and that’s the link between the fish and the plants in the greenhouse.
For Chris and Bob, so much of the fun and passion of aquaponics
As nitrifying bacteria converts the ammonia to nitrate, the water
is found in the experimentation. “It’s just so different from regular
that will feed the produce grown in the greenhouse is infused with
agriculture. I don’t think anybody has the exact science behind it.
nutrients, without the need for fertilizers or other chemicals. From the
Everybody does it a different way because we’re learning,” Bob says.
filtered tanks, the nutrient-rich water makes its way to the greenhouse
“We don’t ever, ever pretend to be experts at this. I feel like we’re
through a piping system, where it is used to nourish the plants before
just floundering our way through this and having more success than
circulating back to the tilapia tanks to begin the process all over again.
failure,” Chris humbly adds, while chuckling at the accidental pun and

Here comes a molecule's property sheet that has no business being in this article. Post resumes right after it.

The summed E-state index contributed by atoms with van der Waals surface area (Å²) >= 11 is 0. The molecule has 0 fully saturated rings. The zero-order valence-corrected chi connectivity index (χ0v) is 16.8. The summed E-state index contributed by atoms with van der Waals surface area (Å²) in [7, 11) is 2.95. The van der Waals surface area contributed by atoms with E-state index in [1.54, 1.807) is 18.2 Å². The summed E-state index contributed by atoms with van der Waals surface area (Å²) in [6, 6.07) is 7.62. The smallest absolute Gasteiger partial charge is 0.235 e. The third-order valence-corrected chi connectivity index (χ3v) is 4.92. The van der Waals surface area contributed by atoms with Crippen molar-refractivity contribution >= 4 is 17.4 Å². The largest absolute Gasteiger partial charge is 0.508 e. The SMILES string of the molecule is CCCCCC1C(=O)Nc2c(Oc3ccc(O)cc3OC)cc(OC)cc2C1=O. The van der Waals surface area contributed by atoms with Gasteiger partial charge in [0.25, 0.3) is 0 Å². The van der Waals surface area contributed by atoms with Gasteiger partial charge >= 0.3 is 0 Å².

“They’re our fertilizer,” Chris says of the tilapia. “A traditional farmer buys
eyeing the tanks holding approximately 3,600 fish behind him.
fertilizer and manure and compost, but we just buy fish and high-quality
Though tilapia is sold on occasion, at Crisp Farms, it’s really about
fish food. That’s our input.” Approaching one of the tanks, Chris says with a
the produce. With offerings that include kale, chard, collards, spinach,
chuckle, “They’re probably pretty hungry at this point in the day. If you get
bok choy, parsley, basil, oregano, cilantro, mint and other specialty
close, they’ll splash, and you might get an aquaponic water bath.” He then
demonstrates by throwing a handful of fish food into the tank, setting off a
consumers can take heart knowing that what they’re buying is pure
chorus of splashing and flopping as the fish descend.
Texas produce grown in a way that protects the environment and honors
“It’s fun because we learn every single day,” Chris says while wander-